Generating combinations without recursion [closed]

Given a list of strings and a length, give all combinations of that list with the given length. The problem is: your code must not be recursive. Yes, it can be done. I have done it myself, when I had no clue what this "recursion" was.

Input: A list of strings of an undefined length, and an integer defining the length of the combination. The strings will be at least one character long, and will only contain letters or numbers. The way of input will be specified by you, the programmer.

Output: A list of possible combinations as strings, not necessarily distinct (although you can make it that way, if you like). You do not have to sort the list.

Test Cases: As said before, the method of input will be specified by you.
[a,b] 3 -> Nothing
[1,0,0] 2 -> 10 10 00, or 00 10 if distinct.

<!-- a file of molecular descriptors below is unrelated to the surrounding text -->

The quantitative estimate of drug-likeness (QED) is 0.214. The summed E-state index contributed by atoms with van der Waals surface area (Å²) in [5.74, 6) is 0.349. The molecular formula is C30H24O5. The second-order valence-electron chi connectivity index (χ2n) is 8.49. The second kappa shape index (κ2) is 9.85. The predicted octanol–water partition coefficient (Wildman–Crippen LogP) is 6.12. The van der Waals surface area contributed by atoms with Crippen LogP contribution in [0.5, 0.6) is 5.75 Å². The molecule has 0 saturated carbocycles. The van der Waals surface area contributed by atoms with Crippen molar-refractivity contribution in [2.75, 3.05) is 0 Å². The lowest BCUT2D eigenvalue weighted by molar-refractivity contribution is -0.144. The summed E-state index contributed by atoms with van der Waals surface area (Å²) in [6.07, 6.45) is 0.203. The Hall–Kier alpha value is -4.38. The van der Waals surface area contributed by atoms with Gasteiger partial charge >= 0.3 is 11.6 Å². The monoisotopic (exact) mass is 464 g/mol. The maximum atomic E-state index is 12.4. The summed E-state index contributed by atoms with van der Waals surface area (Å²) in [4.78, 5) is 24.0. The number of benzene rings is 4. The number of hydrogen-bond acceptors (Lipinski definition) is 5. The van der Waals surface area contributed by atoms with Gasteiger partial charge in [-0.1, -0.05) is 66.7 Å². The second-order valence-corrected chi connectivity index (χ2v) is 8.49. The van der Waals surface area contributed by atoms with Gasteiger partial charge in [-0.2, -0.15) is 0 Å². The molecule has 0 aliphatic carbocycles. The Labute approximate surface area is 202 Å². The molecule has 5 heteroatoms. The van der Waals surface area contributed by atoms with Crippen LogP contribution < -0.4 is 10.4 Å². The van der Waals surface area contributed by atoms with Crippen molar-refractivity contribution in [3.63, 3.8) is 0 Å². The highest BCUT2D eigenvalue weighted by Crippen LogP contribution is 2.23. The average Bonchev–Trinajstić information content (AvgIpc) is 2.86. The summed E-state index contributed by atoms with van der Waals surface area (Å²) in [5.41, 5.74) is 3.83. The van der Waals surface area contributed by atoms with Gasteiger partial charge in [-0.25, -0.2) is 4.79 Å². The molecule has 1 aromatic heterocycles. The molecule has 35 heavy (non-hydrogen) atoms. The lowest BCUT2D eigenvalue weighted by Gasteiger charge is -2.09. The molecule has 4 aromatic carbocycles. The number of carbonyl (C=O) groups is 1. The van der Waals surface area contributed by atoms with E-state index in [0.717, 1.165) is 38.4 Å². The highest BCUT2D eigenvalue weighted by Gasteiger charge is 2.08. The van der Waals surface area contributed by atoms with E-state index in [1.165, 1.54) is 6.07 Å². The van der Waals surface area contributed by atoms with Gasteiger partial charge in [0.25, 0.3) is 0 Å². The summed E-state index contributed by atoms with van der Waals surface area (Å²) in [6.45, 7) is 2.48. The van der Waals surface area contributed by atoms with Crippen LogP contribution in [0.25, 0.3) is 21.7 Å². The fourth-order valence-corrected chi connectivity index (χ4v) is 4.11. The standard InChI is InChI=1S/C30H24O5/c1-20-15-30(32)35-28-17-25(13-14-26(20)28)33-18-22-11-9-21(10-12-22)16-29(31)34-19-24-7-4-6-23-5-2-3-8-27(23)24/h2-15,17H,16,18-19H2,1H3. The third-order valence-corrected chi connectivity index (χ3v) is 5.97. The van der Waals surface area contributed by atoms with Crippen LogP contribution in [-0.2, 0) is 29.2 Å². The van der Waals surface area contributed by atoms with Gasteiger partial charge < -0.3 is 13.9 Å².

[abc,bcd,cde] 2 -> abcbcd abccde bcdcde

If you even manage to do this, I will commend you. As always, shortest code wins. Good luck.

closed as unclear what you're asking by Sriotchilism O'Zaic, Rɪᴋᴇʀ, mbomb007, Laikoni, StephenJan 5 at 15:01

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• what does "without recursion" mean in this context? can you use a while loop? for loop? context would be helpful here... – Jeff Jun 16 '12 at 7:45
• If I look at your third test case, it seems that you care about the order. Is cdeabc a valid combination? – Howard Jun 16 '12 at 8:45
• Yes it is. Why not? – beary605 Jun 16 '12 at 9:27
• @beary605 Because your test case says it is not. – Howard Jun 16 '12 at 9:55
• Are we permitted to assume that none of the input strings are empty or contain newlines? – Peter Taylor Jun 16 '12 at 10:01

GolfScript (44 42 32 chars)

n%){\,=}+[[]]@1/{{1$+}+%}%;\,n* This takes input on stdin as a list of newline-separated strings followed by a line containing the desired subset size. It assumes that none of the input strings is empty. It takes some inspiration from Howard's solution, and can be shortened by two chars if using his input format: ~{\,=}+[[]]@1/{{1$+}+%}%;\,n*

Output is a newline separated list of concatenations.

E.g.

ABC
ABD
ACD
BCD